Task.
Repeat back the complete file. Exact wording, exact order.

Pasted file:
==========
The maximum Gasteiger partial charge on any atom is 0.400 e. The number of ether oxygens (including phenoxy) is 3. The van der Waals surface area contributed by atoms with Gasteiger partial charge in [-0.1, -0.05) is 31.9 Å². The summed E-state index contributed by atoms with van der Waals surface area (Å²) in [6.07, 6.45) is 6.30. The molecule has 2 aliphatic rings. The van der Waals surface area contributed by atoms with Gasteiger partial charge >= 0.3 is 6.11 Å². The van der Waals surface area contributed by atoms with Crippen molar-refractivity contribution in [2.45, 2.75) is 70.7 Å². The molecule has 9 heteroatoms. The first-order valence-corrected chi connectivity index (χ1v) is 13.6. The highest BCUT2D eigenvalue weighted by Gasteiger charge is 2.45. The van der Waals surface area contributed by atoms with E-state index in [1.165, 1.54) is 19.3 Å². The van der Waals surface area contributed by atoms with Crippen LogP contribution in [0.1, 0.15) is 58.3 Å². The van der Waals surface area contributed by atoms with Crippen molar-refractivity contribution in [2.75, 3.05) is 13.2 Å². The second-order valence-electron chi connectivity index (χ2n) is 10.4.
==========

The maximum Gasteiger partial charge on any atom is 0.400 e. The number of ether oxygens (including phenoxy) is 3. The van der Waals surface area contributed by atoms with Gasteiger partial charge in [-0.1, -0.05) is 31.9 Å². The summed E-state index contributed by atoms with van der Waals surface area (Å²) in [6.07, 6.45) is 6.30. The molecule has 2 aliphatic rings. The van der Waals surface area contributed by atoms with Gasteiger partial charge >= 0.3 is 6.11 Å². The van der Waals surface area contributed by atoms with Crippen molar-refractivity contribution in [2.45, 2.75) is 70.7 Å². The molecule has 9 heteroatoms. The first-order valence-corrected chi connectivity index (χ1v) is 13.6. The highest BCUT2D eigenvalue weighted by Gasteiger charge is 2.45. The van der Waals surface area contributed by atoms with E-state index in [1.165, 1.54) is 19.3 Å². The van der Waals surface area contributed by atoms with Crippen LogP contribution in [0.1, 0.15) is 58.3 Å². The van der Waals surface area contributed by atoms with Crippen molar-refractivity contribution in [2.75, 3.05) is 13.2 Å². The second-order valence-electron chi connectivity index (χ2n) is 10.4.